U.S. Mayor Article

Seattle's New Gold Card for Healthy Aging

July 23, 2001

Oftentimes we hear the phrase "Go for the Gold" which we know means to go for the best. Here in the Seattle area many seniors are "Going for the Gold" in another way.

On May 24, 2000, Seattle Mayor Paul Schell unveiled the new "Gold Card for Healthy Aging" for seniors throughout the greater Seattle area. "The Gold Card is Seattle's way of making life a little easier for our senior citizens," said Mayor Schell.

Mayor Schell got the idea while in Australia where they use it for similar purposes and brought the concept back to the Seattle. To announce the Gold Card, Mayor Schell held a press conference which resulted in articles in The Seattle Times (the Here and Now column and a feature story), and news stories on TV stations KOMO-4 and KING-5.

The Gold Card is in high demand. To date, over 17,000 Gold Cards and 20,000 Special Discounts Directories have been distributed throughout the greater Seattle area.

To make the card more useful, three partners, the City of Seattle, King County and the Healthy Aging Partnership, agreed that the card would serve a variety of purposes. The Gold Card functions as a:

  • Senior Identification Card - The Gold Card provides easier access to many services for Seattle residents 60 years of age and older.

  • Discount Card - "Special Discounts Directory" list merchants who will provide discounts to seniors. Seattle's Animal Control gives a 50 percent senior discount on dog and cat licenses to those who have the Gold Card. The fee for adopting older cats with the Gold Card is also reduced by 50 percent.

  • Nutrition Card - The Gold Card is accepted at all City-funded congregate meal sites throughout King County. Participants complete one intake form, and can use the card at all participating sites.

  • Library Card - Gold Card holders may use the card to check out materials from any Seattle Public Library branch.

  • Information & Assistance Card - The toll-free number 1-888-4ELDERS (1-888-435-3377) on the card will connect seniors to someone who can provide information on services and programs for older adults in King County. And the web site links users to a wide variety of senior, caregiver, and health related resources.

In an attempt to improve data quality, track outcomes and reduce paperwork, Aging & Disability Services (ADS), a division of the City of Seattle Human Services Department, began using the Gold Card to track meal and health promotion activities at senior nutrition sites.

Using barcode scanners and a web-based data system, nutrition sites can easily track meals and related activities by participant. By gathering the data electronically, the system allows staff at both ADS and the nutrition sites to immediately view reports, generate invoices, and measure progress on outcomes, particularly the frequency of attendance at meals and health promotion activities.

Each participant at the meal program receives a Gold Card. On the back of the Gold Card is a barcode that identifies the card with a particular person. Using a hand held scanner similar to a Palm Pilot, a program volunteer scans the barcode as participants arrive at the site for meals or other activities. After collecting meal and activity data for the day, program staff upload the data via a modem to an internet database hosted by ADS. Staff may then log into the database to view a report summarizing the meals and activities for that day, or for any specified period. Staff also use the database to add or update participant records including nutritional risk and demographic data, to generate invoices for services provided, and to monitor progress on desired outcomes.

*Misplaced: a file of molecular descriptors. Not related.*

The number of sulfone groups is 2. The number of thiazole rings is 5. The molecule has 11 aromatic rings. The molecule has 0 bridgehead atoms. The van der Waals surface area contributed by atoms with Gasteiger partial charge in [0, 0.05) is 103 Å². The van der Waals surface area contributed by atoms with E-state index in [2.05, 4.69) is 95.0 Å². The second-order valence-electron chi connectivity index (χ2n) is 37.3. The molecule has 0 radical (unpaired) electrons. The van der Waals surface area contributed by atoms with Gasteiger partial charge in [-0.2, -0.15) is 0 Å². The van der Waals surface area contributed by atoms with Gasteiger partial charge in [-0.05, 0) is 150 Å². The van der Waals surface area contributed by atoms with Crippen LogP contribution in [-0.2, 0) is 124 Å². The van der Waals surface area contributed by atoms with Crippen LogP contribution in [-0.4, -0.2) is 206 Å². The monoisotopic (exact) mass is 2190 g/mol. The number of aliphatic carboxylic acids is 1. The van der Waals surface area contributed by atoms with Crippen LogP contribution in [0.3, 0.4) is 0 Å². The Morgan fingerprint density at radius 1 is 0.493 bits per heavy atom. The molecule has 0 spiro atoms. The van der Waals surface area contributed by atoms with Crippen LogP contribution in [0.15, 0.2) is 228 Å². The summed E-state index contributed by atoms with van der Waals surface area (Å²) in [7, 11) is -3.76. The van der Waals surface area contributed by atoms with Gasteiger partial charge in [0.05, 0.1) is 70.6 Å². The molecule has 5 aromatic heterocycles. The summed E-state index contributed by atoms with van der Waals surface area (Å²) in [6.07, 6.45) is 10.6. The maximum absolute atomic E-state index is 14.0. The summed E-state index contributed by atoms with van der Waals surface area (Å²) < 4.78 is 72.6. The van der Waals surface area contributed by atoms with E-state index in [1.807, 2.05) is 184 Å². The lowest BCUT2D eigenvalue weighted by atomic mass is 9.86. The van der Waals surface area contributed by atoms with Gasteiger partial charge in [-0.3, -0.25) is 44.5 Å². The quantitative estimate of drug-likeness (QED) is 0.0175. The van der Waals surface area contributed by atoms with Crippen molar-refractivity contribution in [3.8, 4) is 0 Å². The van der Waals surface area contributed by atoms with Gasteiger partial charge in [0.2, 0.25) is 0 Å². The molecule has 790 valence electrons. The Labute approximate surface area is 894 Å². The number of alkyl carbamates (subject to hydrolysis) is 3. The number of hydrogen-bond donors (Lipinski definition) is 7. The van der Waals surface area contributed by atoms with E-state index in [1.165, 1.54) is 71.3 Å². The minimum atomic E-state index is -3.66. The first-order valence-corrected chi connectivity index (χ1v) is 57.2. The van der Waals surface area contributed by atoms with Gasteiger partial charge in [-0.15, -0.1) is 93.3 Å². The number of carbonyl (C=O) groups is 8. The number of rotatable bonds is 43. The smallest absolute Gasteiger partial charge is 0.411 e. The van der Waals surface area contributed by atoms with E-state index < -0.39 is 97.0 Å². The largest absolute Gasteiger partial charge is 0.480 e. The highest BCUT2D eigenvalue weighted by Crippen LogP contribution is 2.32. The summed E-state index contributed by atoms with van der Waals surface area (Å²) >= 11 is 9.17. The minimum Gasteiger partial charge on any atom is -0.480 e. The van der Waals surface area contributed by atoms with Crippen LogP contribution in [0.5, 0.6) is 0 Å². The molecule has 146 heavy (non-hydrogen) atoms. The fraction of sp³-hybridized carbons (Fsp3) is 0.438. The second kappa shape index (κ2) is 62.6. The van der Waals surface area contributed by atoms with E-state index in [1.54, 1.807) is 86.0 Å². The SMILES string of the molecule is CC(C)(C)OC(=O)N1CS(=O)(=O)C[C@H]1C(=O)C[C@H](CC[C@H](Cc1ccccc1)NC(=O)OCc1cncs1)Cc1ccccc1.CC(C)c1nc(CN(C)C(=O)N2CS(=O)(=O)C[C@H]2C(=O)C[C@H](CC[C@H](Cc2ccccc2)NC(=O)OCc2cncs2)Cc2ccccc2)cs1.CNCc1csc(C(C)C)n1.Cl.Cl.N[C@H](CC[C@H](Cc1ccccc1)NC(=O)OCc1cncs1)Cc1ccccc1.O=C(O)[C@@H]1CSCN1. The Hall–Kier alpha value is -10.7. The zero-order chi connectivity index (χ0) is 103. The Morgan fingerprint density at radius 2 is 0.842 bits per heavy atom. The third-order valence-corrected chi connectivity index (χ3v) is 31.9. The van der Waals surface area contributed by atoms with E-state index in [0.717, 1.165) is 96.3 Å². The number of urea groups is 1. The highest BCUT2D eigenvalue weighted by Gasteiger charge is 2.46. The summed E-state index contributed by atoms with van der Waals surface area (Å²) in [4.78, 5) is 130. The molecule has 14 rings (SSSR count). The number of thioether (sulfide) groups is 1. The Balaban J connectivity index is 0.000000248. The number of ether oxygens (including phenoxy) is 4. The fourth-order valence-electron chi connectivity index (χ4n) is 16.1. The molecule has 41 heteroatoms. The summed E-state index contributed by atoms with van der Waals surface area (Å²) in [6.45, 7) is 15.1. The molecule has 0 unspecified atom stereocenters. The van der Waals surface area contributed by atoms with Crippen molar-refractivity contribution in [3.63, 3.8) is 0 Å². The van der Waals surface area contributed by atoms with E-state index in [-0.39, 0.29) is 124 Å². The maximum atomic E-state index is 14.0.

Privacy and Security

A secure data system protects the privacy of all clients, and ADS has adopted the following standards:

  • Access to the system is limited to designated users.

  • External users must enter through City of Seattle's firewall and present a LogIn ID and Password.

  • All User training includes guidelines for protecting client records and database security.

  • Users have access to client information only for people served by their agency.

ADS has created a Replication Manual, located on the web at /replication.htm, in order to share what we've learned with other AAA's and Nutrition Service Providers. The manual includes specifications for the scanner, database and card, and provides an overview of methods for implementing the project at new locations. ADS funds eight non-profit agencies to provide congregate meals at 50 sites in King County. Currently twenty-four nutrition sites (48%) have implemented the Gold Card Scanner Project and the Nutrition Web System, approximately 3,000 participants. ADS hopes to have the project fully implemented by early 2002.

Seniors can pick up the Gold Card at the Mayor's Office for Senior Citizens, Seattle's Neighborhood Service Centers, Seattle's Parks and Recreation Community Centers, Seattle's Citizen Service Bureau and Seattle's Animal Control Office.


Tom Rasmussen, Director
Mayor's Office for Senior Citizens, ADS
Human Services Department

Web-based Nutrition System
Maria Langlais, Project Manager
Aging and Disability Services
Human Services Department

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